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How to Stand Out in the Eleventh Hour of the Hiring Process

Hannah Morgan

What can you do to stand out during the interview process? First, you want to stand out for the right reasons. Consider the results of a CareerBuilder and Harris Interactive survey from 2013, involving more than 2,000 hiring managers and HR professionals who were asked which factors would make them more likely to favor one candidate over another. Twenty-seven percent of respondents would favor the candidate with the better sense of humor, 26 percent would consider the candidate who is involved in his or her community, 22 percent would favor the better-dressed candidate and 21 percent would like the candidate with whom they had more in common.

Here are some ways to be a standout candidate.

Use mutual professional and personal interests. Instead of testing new jokes out on your interviewer, look to build rapport by asking questions about his or her professional interests. Also, watch the body language of your interviewer to gauge level of interest in your responses, especially to questions about community activities and professional interests, like conferences, books, publications or professional associations. If the conversation and body language is positive, you should be sure to reference that topic in your follow-up with him or her.

Follow up is in your court.Should you follow up again after you send your thank you? Yes, you want to stay in front of the hiring decision-makers as they interview and consider more candidates. The hiring process will take longer than either of you expect. About two weeks after you send your thank you, plan on touching base with the recruiter again. Liz Ryan, CEO and founder of the publishing firm, think tank and coaching and consulting business Human Workplace, wrote a Forbes article on writing a post thank you follow-up, where she recommends you ask a friend to debrief the interview with you. The logic is that in recounting blow by blow with someone else you may reveal things you missed. "You'll be amazed how your friend, simply by virtue of not being you, can call your attention to issues that deserve your attention," Ryan writes. "They could be odd or concerning things that happened at the interview." Use these insights when you write your next email to the interviewer.

Connect with interviewers on LinkedIn. Once you have interviewed with someone, is it all right to send an invite to connect on LinkedIn? The jury is still out on this question, but most recruiters agree that you should ask your interviewer during the interview if he or she would be willing to accept your initiation to connect. Provide the interviewer with a reason you'd like to build a relationship and stay connected. Some recruiters say it may be awkward if the candidate is no longer in the running, but others suggest you base your decision on how well the interview went and the level of rapport established. The worst thing he or she could say is no, so why not ask? With more recruiters relying on LinkedIn to source candidates, it is no longer wise to assume an answer.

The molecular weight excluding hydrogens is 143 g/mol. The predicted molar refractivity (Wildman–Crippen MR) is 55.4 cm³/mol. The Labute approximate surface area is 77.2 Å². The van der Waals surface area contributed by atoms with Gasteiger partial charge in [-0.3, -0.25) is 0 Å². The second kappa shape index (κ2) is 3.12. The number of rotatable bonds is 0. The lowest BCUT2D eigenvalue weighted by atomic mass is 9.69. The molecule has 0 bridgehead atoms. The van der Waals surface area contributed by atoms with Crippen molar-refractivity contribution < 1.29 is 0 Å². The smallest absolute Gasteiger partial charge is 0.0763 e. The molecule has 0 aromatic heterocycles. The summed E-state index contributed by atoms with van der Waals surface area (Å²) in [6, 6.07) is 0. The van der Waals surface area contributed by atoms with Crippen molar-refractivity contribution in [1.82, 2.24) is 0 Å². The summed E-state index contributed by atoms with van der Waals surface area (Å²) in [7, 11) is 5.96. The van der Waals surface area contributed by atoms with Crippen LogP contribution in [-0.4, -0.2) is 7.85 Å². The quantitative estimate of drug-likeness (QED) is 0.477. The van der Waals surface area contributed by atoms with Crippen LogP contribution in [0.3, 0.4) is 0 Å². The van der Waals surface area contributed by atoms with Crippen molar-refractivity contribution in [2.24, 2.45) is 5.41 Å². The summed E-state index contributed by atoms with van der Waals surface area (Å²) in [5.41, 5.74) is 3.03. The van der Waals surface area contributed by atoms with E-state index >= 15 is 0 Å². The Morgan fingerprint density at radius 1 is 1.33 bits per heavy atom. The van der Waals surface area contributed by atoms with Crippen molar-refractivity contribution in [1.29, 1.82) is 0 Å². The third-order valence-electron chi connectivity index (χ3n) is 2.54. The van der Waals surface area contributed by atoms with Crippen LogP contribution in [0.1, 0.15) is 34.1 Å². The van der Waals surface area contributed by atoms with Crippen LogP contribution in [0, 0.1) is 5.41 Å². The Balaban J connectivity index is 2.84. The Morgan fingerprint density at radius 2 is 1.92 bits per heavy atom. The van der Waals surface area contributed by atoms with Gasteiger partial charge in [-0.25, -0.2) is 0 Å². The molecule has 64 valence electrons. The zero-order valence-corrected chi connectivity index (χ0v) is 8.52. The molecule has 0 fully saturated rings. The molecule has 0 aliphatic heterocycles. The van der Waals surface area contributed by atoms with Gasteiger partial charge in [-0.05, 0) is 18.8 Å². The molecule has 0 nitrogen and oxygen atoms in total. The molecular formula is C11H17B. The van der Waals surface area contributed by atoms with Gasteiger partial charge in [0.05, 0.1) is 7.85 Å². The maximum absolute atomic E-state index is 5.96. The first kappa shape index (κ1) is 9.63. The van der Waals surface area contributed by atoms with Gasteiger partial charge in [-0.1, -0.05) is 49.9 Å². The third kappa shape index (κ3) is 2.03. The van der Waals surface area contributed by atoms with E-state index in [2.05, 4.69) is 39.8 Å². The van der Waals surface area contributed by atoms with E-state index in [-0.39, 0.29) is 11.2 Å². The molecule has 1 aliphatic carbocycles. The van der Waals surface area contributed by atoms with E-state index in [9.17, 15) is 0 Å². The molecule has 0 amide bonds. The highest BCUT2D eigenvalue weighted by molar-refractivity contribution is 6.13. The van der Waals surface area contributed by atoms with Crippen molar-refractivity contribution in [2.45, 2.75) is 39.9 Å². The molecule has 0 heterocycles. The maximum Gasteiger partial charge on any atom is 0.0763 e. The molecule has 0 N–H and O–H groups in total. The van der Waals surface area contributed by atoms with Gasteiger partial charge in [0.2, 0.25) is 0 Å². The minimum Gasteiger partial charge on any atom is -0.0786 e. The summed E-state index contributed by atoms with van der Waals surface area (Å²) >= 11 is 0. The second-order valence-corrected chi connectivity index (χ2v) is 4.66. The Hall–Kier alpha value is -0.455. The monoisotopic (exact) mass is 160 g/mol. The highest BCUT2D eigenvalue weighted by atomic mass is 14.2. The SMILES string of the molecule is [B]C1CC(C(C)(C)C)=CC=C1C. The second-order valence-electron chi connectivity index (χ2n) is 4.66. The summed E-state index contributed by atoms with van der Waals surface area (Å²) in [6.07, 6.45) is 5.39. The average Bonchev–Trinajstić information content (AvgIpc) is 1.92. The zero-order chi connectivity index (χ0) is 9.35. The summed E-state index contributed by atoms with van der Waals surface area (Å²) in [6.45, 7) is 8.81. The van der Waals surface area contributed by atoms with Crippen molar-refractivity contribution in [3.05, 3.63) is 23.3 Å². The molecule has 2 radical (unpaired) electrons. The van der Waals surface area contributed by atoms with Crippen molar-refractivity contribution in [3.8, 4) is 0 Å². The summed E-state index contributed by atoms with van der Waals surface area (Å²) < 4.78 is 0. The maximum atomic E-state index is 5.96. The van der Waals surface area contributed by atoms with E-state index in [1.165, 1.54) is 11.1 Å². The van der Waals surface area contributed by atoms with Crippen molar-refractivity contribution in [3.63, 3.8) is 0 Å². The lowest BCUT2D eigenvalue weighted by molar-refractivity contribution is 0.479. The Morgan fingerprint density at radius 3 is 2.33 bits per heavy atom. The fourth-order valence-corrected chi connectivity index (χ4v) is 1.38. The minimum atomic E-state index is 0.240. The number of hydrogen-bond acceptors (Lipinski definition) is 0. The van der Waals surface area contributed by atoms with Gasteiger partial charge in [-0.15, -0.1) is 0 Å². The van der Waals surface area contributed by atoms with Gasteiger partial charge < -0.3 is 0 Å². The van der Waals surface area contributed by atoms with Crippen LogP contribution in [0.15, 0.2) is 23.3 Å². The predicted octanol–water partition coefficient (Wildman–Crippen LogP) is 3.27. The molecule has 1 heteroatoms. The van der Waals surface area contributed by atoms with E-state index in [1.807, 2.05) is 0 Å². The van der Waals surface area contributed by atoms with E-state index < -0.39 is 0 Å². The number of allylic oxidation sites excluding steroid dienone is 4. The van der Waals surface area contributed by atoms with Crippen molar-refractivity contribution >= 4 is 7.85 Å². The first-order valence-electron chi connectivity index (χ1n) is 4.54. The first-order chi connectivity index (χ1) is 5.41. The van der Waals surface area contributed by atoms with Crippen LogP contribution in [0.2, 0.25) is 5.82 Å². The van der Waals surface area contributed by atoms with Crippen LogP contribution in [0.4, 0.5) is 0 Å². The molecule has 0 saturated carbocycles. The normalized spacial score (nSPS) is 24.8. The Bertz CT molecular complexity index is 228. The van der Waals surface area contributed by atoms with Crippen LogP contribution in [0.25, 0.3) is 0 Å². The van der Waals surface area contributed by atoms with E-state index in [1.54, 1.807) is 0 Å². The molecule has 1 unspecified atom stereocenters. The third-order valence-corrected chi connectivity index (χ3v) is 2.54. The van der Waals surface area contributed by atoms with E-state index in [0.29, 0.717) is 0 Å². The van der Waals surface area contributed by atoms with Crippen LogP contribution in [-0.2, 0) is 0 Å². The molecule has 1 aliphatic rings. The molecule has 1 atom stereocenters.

Build your 30/60/90-day plan. What is this? It's a written document explaining how you will transition and excel and provide value to your future employer within those periods. It can be as specific or general as you want. When shared during a second or third interview, it is one way to differentiate yourself and show interest in the company and job.

Peggy McGee of Career Confidential is an advocate of a 30/60/90 day plan. She says it serves two purposes: It's an outline of your intentions for the first three months at work, plus "it's also a goal-setting document that shows you understand the job and you know what it takes to be successful at it. It covers everything from your training to your efforts to help grow the business."

The 30-day section of your plan is usually about how you will learn the company's systems, procedures, people, customers/clients and overall culture.

The 60-day section outlines how you plan to continue to assess the company and begin to use your strengths.

The 90-day section shows how you will take what you've learned and begin to put it into action. How will you meet some of the goals stated in the job description?

If you can't answer these questions, you will need to get the information, either through informational meetings with company insiders or during your next interview. Another reason to think about creating a plan is that it will help you envision your first 90 days for a better job match.

Take some risks to stand out. Standing out requires you take calculated risks. Use your best judgment and remember, if you play by the same rules as every other job seeker, you'll look the same.

Hannah Morgan writes and speaks on career topics and job search trends on her blog Career Sherpa. She co-authored "Social Networking for Business Success," and has developed and delivered programs to help job seekers understand how to look for work better.

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